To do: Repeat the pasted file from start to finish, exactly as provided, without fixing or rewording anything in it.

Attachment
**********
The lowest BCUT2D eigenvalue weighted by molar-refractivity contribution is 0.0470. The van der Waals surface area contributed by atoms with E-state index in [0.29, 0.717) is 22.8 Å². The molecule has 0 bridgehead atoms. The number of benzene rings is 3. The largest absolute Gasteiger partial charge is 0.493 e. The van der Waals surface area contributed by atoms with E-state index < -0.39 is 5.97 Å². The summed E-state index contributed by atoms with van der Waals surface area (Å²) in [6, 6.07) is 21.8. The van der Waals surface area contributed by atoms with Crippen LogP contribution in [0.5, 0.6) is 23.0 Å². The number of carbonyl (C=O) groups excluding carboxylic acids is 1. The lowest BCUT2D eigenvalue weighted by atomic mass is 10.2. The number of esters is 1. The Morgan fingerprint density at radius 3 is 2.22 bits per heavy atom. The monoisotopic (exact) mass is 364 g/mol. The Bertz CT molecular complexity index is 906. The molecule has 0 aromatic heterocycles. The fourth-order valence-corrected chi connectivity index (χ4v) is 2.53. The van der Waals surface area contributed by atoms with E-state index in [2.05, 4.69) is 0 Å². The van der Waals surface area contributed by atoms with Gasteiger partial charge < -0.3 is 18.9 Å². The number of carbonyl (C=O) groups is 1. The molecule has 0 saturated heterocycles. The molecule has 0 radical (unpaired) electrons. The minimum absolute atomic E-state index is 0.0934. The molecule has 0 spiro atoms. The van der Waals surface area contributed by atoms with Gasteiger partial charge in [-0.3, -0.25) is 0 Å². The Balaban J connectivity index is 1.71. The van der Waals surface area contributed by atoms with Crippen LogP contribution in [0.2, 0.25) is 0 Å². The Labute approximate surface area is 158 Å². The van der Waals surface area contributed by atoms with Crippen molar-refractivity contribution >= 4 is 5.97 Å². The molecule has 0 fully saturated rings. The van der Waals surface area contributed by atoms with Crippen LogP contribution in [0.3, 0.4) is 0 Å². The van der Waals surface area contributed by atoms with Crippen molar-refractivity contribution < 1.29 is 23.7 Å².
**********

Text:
The lowest BCUT2D eigenvalue weighted by molar-refractivity contribution is 0.0470. The van der Waals surface area contributed by atoms with E-state index in [0.29, 0.717) is 22.8 Å². The molecule has 0 bridgehead atoms. The number of benzene rings is 3. The largest absolute Gasteiger partial charge is 0.493 e. The van der Waals surface area contributed by atoms with E-state index < -0.39 is 5.97 Å². The summed E-state index contributed by atoms with van der Waals surface area (Å²) in [6, 6.07) is 21.8. The van der Waals surface area contributed by atoms with Crippen LogP contribution in [0.5, 0.6) is 23.0 Å². The number of carbonyl (C=O) groups excluding carboxylic acids is 1. The lowest BCUT2D eigenvalue weighted by atomic mass is 10.2. The number of esters is 1. The Morgan fingerprint density at radius 3 is 2.22 bits per heavy atom. The monoisotopic (exact) mass is 364 g/mol. The Bertz CT molecular complexity index is 906. The molecule has 0 aromatic heterocycles. The fourth-order valence-corrected chi connectivity index (χ4v) is 2.53. The van der Waals surface area contributed by atoms with E-state index in [2.05, 4.69) is 0 Å². The van der Waals surface area contributed by atoms with Gasteiger partial charge < -0.3 is 18.9 Å². The number of carbonyl (C=O) groups is 1. The molecule has 0 saturated heterocycles. The molecule has 0 radical (unpaired) electrons. The minimum absolute atomic E-state index is 0.0934. The molecule has 0 spiro atoms. The van der Waals surface area contributed by atoms with Gasteiger partial charge in [-0.3, -0.25) is 0 Å². The Balaban J connectivity index is 1.71. The van der Waals surface area contributed by atoms with Crippen LogP contribution in [0.2, 0.25) is 0 Å². The Labute approximate surface area is 158 Å². The van der Waals surface area contributed by atoms with Crippen molar-refractivity contribution >= 4 is 5.97 Å². The molecule has 0 fully saturated rings. The van der Waals surface area contributed by atoms with Crippen LogP contribution in [0.3, 0.4) is 0 Å². The van der Waals surface area contributed by atoms with Crippen molar-refractivity contribution < 1.29 is 23.7 Å².